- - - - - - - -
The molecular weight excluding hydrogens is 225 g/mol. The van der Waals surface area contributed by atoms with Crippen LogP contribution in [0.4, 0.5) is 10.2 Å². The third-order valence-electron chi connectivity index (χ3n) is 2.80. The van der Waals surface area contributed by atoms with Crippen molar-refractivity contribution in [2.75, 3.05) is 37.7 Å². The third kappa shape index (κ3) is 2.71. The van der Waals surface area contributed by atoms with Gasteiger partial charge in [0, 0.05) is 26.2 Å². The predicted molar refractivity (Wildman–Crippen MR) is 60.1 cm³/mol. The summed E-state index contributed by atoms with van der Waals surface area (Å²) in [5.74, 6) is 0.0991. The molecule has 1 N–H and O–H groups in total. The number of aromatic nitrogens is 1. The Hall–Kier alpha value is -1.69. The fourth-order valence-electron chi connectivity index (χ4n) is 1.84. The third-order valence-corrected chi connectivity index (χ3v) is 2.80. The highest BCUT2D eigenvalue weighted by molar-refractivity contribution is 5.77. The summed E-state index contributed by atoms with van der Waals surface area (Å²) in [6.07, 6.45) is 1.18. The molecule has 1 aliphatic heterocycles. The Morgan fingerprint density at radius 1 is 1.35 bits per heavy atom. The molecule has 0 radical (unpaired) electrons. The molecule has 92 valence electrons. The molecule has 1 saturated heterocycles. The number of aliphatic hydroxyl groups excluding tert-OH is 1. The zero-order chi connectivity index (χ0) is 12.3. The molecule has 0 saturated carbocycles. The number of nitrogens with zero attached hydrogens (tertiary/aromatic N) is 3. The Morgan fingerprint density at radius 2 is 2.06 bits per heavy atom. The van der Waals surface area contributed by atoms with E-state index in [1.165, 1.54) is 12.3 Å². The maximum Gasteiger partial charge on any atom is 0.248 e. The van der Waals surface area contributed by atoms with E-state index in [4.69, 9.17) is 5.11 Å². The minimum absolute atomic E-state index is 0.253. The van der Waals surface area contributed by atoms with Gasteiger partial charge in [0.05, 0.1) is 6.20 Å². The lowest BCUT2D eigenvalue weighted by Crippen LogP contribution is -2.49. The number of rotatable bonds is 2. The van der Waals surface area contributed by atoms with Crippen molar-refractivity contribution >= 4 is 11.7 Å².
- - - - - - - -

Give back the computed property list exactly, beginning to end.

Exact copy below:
The molecular weight excluding hydrogens is 225 g/mol. The van der Waals surface area contributed by atoms with Crippen LogP contribution in [0.4, 0.5) is 10.2 Å². The third-order valence-electron chi connectivity index (χ3n) is 2.80. The van der Waals surface area contributed by atoms with Crippen molar-refractivity contribution in [2.75, 3.05) is 37.7 Å². The third kappa shape index (κ3) is 2.71. The van der Waals surface area contributed by atoms with Gasteiger partial charge in [0, 0.05) is 26.2 Å². The predicted molar refractivity (Wildman–Crippen MR) is 60.1 cm³/mol. The summed E-state index contributed by atoms with van der Waals surface area (Å²) in [5.74, 6) is 0.0991. The molecule has 1 N–H and O–H groups in total. The number of aromatic nitrogens is 1. The Hall–Kier alpha value is -1.69. The fourth-order valence-electron chi connectivity index (χ4n) is 1.84. The third-order valence-corrected chi connectivity index (χ3v) is 2.80. The highest BCUT2D eigenvalue weighted by molar-refractivity contribution is 5.77. The summed E-state index contributed by atoms with van der Waals surface area (Å²) in [6.07, 6.45) is 1.18. The molecule has 1 aliphatic heterocycles. The Morgan fingerprint density at radius 1 is 1.35 bits per heavy atom. The molecule has 0 radical (unpaired) electrons. The molecule has 92 valence electrons. The molecule has 1 saturated heterocycles. The number of aliphatic hydroxyl groups excluding tert-OH is 1. The zero-order chi connectivity index (χ0) is 12.3. The molecule has 0 saturated carbocycles. The number of nitrogens with zero attached hydrogens (tertiary/aromatic N) is 3. The Morgan fingerprint density at radius 2 is 2.06 bits per heavy atom. The van der Waals surface area contributed by atoms with E-state index in [1.165, 1.54) is 12.3 Å². The maximum Gasteiger partial charge on any atom is 0.248 e. The van der Waals surface area contributed by atoms with E-state index in [4.69, 9.17) is 5.11 Å². The minimum absolute atomic E-state index is 0.253. The van der Waals surface area contributed by atoms with Gasteiger partial charge in [0.05, 0.1) is 6.20 Å². The lowest BCUT2D eigenvalue weighted by Crippen LogP contribution is -2.49. The number of rotatable bonds is 2. The van der Waals surface area contributed by atoms with Crippen molar-refractivity contribution >= 4 is 11.7 Å².